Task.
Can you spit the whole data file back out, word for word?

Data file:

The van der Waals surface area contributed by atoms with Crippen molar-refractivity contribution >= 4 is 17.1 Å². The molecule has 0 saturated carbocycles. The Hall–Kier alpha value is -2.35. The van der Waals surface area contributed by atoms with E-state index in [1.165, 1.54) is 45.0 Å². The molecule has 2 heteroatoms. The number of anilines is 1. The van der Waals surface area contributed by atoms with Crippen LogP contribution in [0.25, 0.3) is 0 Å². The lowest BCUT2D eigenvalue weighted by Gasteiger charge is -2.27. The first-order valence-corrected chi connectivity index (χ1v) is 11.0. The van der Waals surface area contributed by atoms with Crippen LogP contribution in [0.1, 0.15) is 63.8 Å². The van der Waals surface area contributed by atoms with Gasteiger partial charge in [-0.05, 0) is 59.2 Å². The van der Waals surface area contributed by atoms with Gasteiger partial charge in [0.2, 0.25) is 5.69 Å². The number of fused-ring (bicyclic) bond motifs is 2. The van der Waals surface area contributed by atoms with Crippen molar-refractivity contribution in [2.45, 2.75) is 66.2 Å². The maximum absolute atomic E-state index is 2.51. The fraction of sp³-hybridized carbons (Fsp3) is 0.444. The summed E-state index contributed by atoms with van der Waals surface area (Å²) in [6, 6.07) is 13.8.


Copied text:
The van der Waals surface area contributed by atoms with Crippen molar-refractivity contribution >= 4 is 17.1 Å². The molecule has 0 saturated carbocycles. The Hall–Kier alpha value is -2.35. The van der Waals surface area contributed by atoms with E-state index in [1.165, 1.54) is 45.0 Å². The molecule has 2 heteroatoms. The number of anilines is 1. The van der Waals surface area contributed by atoms with Crippen LogP contribution in [0.25, 0.3) is 0 Å². The lowest BCUT2D eigenvalue weighted by Gasteiger charge is -2.27. The first-order valence-corrected chi connectivity index (χ1v) is 11.0. The van der Waals surface area contributed by atoms with Crippen LogP contribution in [0.1, 0.15) is 63.8 Å². The van der Waals surface area contributed by atoms with Gasteiger partial charge in [-0.05, 0) is 59.2 Å². The van der Waals surface area contributed by atoms with Gasteiger partial charge in [0.2, 0.25) is 5.69 Å². The number of fused-ring (bicyclic) bond motifs is 2. The van der Waals surface area contributed by atoms with Crippen molar-refractivity contribution in [2.45, 2.75) is 66.2 Å². The maximum absolute atomic E-state index is 2.51. The fraction of sp³-hybridized carbons (Fsp3) is 0.444. The summed E-state index contributed by atoms with van der Waals surface area (Å²) in [6, 6.07) is 13.8.